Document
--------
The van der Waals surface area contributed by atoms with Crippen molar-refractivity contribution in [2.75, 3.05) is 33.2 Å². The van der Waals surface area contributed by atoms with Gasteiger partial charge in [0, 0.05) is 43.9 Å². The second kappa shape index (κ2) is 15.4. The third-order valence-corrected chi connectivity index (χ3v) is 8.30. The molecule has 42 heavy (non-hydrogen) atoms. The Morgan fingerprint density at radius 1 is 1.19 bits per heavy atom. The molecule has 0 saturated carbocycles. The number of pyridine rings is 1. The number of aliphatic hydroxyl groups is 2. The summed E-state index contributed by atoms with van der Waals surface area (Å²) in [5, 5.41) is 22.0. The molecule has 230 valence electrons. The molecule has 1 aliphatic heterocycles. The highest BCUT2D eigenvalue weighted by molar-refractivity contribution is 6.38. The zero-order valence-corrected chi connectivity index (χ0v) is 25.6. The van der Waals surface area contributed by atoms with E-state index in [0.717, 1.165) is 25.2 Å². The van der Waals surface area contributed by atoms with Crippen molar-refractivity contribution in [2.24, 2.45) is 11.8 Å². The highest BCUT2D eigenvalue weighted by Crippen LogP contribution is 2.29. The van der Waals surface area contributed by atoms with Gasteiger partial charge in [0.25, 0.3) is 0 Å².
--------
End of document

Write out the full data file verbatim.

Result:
The van der Waals surface area contributed by atoms with Crippen molar-refractivity contribution in [2.75, 3.05) is 33.2 Å². The van der Waals surface area contributed by atoms with Gasteiger partial charge in [0, 0.05) is 43.9 Å². The second kappa shape index (κ2) is 15.4. The third-order valence-corrected chi connectivity index (χ3v) is 8.30. The molecule has 42 heavy (non-hydrogen) atoms. The Morgan fingerprint density at radius 1 is 1.19 bits per heavy atom. The molecule has 0 saturated carbocycles. The number of pyridine rings is 1. The number of aliphatic hydroxyl groups is 2. The summed E-state index contributed by atoms with van der Waals surface area (Å²) in [5, 5.41) is 22.0. The molecule has 230 valence electrons. The molecule has 1 aliphatic heterocycles. The highest BCUT2D eigenvalue weighted by molar-refractivity contribution is 6.38. The zero-order valence-corrected chi connectivity index (χ0v) is 25.6. The van der Waals surface area contributed by atoms with E-state index in [0.717, 1.165) is 25.2 Å². The van der Waals surface area contributed by atoms with Crippen molar-refractivity contribution in [2.24, 2.45) is 11.8 Å². The highest BCUT2D eigenvalue weighted by Crippen LogP contribution is 2.29. The van der Waals surface area contributed by atoms with Gasteiger partial charge in [0.25, 0.3) is 0 Å².